Reidy ready to help Basketball Ireland bounce back as he prepares to assume presidency

By Stephen Leonard

FORMER Dublin Lions clubman, PJ Reidy remains optimistic Basketball Ireland can successfully tackle the unprecedented challenges it currently faces as he prepares to take up the post of President of the organisation.

A founding member and former treasurer of the Clondalkin-based Lions, having previously been heavily involved with Rathcoole Rockets, Reidy will assume his new position once ratified at the Annual General Meeting of Basketball Ireland, scheduled for September.

PJ REIDY compressor

Former Dublin Lions stalwart, PJ Reidy, pictured here presenting Sarah Fleming with the MVP award following the All-Ireland Schools U19A Girls League Final back in February, is gearing up to take over as President of Basketball Ireland in what is one of the organisation’s most challenging times

With a huge amount of revenue having already been lost to the organisation as a result of the COVID-19 crises, Reidy accepts there will be a number of major speedbumps on the road to recovery but believes that, with sufficient Government support, they will have the sport back up and running.

Indeed Reidy has seen Basketball Ireland weather other tremendously difficult periods as he told The Echo “We were in a worse position eight years ago when we didn't have a penny, when we had a massive debt, but we got through that without much government help.

“We were just told to get your shop in order which we did and, in fairness to Bernard O'Byrne and Donal Walsh and the lads there, they did a super job. We don't owe now, we don't have a debt at the moment.

“Now we've also had no income for the last three months. We would have had a lot of finals going on, whether they be schools or whatever where the Arena could have been full on a number of days and, by full, I mean you could have had maybe a thousand people in for one match and then you might have a different thousand people in from the schools for the next match.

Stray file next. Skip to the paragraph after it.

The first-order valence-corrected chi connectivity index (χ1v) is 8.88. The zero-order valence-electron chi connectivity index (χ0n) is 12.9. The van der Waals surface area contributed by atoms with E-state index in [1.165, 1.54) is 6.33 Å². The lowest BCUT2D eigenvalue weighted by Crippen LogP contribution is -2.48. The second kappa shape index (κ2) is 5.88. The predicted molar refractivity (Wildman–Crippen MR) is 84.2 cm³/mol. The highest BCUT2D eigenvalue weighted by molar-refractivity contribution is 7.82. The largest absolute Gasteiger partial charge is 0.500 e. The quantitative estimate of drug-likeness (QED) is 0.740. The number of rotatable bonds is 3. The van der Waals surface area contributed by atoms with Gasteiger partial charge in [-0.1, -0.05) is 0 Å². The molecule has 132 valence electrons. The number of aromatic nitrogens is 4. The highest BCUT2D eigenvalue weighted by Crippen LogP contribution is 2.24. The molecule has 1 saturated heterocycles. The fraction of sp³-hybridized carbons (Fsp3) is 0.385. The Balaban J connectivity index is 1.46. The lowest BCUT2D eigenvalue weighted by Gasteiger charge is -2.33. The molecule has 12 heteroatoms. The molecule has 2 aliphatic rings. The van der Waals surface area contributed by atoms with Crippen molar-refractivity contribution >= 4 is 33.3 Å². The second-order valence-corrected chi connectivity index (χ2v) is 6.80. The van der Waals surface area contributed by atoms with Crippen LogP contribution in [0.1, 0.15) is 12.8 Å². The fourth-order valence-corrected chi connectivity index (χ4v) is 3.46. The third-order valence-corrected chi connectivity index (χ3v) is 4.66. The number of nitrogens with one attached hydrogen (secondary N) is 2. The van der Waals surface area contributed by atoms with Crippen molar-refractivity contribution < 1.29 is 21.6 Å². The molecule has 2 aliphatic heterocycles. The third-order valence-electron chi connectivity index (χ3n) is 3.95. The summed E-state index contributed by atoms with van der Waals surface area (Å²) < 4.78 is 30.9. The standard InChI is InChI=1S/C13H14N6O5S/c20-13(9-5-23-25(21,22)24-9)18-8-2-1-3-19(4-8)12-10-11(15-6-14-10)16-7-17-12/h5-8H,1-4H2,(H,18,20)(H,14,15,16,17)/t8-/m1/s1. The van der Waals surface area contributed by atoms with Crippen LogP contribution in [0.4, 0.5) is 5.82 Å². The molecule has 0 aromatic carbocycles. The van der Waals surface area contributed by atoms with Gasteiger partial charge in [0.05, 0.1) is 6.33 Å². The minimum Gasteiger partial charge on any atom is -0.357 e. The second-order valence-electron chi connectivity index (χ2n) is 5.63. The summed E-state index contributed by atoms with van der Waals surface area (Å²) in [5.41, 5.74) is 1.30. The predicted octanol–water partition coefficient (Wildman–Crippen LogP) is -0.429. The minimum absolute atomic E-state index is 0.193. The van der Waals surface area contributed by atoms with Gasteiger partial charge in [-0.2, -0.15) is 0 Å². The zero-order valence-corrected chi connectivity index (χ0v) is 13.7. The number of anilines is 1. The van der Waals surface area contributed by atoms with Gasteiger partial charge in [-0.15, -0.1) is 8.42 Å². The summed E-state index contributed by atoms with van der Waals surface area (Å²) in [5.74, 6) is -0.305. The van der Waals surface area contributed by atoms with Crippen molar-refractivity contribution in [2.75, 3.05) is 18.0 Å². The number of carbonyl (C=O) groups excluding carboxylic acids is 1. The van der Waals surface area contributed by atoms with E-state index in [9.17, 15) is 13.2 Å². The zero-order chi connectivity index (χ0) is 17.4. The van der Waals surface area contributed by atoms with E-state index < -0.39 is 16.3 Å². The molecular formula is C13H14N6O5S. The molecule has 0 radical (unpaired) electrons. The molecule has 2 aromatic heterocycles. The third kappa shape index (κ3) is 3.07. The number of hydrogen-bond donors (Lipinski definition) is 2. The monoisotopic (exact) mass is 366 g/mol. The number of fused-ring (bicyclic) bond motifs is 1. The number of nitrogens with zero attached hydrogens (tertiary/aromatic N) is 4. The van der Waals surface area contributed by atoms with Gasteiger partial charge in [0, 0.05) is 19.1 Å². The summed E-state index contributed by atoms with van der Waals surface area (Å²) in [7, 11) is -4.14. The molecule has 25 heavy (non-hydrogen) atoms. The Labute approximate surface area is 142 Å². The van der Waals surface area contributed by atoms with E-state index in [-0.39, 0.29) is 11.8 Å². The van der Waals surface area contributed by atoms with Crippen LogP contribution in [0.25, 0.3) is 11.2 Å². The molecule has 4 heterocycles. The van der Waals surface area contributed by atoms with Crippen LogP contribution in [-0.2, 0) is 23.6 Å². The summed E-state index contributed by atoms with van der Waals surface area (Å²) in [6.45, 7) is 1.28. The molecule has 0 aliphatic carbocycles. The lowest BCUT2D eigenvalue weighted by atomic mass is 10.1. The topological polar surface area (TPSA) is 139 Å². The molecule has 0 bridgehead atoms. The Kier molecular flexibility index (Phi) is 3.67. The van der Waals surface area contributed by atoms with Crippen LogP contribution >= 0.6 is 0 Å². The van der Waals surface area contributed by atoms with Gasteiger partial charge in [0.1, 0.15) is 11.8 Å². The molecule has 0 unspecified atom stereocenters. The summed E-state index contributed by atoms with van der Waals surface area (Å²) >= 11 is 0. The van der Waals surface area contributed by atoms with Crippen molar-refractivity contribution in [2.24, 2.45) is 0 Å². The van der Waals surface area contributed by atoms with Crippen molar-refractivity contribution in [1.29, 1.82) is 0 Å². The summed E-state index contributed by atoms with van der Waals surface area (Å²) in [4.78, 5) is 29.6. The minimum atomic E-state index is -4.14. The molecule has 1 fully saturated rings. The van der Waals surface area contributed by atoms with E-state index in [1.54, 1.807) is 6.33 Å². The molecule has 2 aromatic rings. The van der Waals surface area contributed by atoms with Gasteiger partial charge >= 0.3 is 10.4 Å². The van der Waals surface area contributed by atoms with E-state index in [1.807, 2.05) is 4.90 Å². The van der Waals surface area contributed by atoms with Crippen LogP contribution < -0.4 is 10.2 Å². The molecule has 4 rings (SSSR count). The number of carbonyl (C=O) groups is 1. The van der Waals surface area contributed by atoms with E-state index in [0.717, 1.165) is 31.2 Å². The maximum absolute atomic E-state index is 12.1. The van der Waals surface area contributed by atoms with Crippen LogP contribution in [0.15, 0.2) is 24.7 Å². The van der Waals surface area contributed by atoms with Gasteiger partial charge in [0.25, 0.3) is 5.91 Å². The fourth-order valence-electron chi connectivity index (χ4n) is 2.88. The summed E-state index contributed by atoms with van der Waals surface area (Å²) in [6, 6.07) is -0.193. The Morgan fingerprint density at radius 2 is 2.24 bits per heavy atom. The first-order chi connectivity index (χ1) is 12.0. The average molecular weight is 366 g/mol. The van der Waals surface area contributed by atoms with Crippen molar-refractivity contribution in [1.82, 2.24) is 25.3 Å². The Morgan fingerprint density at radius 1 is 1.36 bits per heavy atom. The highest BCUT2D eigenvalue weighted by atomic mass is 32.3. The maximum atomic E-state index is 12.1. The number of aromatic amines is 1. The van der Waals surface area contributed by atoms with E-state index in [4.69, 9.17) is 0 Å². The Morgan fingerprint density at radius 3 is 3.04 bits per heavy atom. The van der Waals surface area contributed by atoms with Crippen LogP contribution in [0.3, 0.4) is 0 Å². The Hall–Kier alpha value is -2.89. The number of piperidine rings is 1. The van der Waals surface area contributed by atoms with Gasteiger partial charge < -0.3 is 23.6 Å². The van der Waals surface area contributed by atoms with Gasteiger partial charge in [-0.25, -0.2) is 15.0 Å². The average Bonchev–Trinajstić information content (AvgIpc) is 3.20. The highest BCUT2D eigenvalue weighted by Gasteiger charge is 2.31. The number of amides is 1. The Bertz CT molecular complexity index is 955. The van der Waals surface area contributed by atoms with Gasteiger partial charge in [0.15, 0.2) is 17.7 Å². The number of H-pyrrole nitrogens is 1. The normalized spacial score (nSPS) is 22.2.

“There's a lot of money missed out on there and also our National Camps haven't happened, so there is going to be a hole and we would hope government will support us.

“There are a lot of challenges really because with it being an indoor sport, that's the biggest issue.

“It's not like you're out on a field and people can stand two metres apart. You're in a very confined area.

“For getting supporters in to watch matches, that's going to be an issue now, whether people wear masks, whether matches happen behind closed doors, we don't know.

“But the thing about games being played behind closed doors, the clubs rely on the finance from the door to cover, say, maybe the costs of having an American player playing with them in Super League.

“I'm involved heavily in schools basketball as well and you'd be wondering what will the appetite be for schools to have basketball or will they have enough problems with the social distancing without having to worry about extra-curricular sports and all that. You just don't know what's going to happen.

“We'll be totally guided by medical advice and government guidelines.

“In fairness, we pulled the plug on basketball before we were told to do so. We were very proactive in that and I guarantee you there won't be any situation where we'll be putting anybody in danger.

“But you have to realise too that the numbers are going down.

 “Our hope would be that, look, we've done a very good job with the virus at the moment and we're just hoping that it continues like that. And if that happens, then maybe we can have people at matches, not only basketball, but any sport.

“But it's not really practical to have two metres between every supporter at a basketball match when you're in an indoor court. And even with people playing, they will come within two metres of people.”

“We're not the only sport who are going to have issues like this. The government are fair enough across all sports.

“I'd like to sit down with them when I become President and I hope that we get that opportunity.

“We could just go through it and see well, maybe we might be entitled to a little bit more, what can we do to maybe get a little bit more funding?

“It's a tricky one, all sports and all arts are going to be looking for money and you just hope that there'll be a fair distribution of it and I've no doubt there will be” he said.

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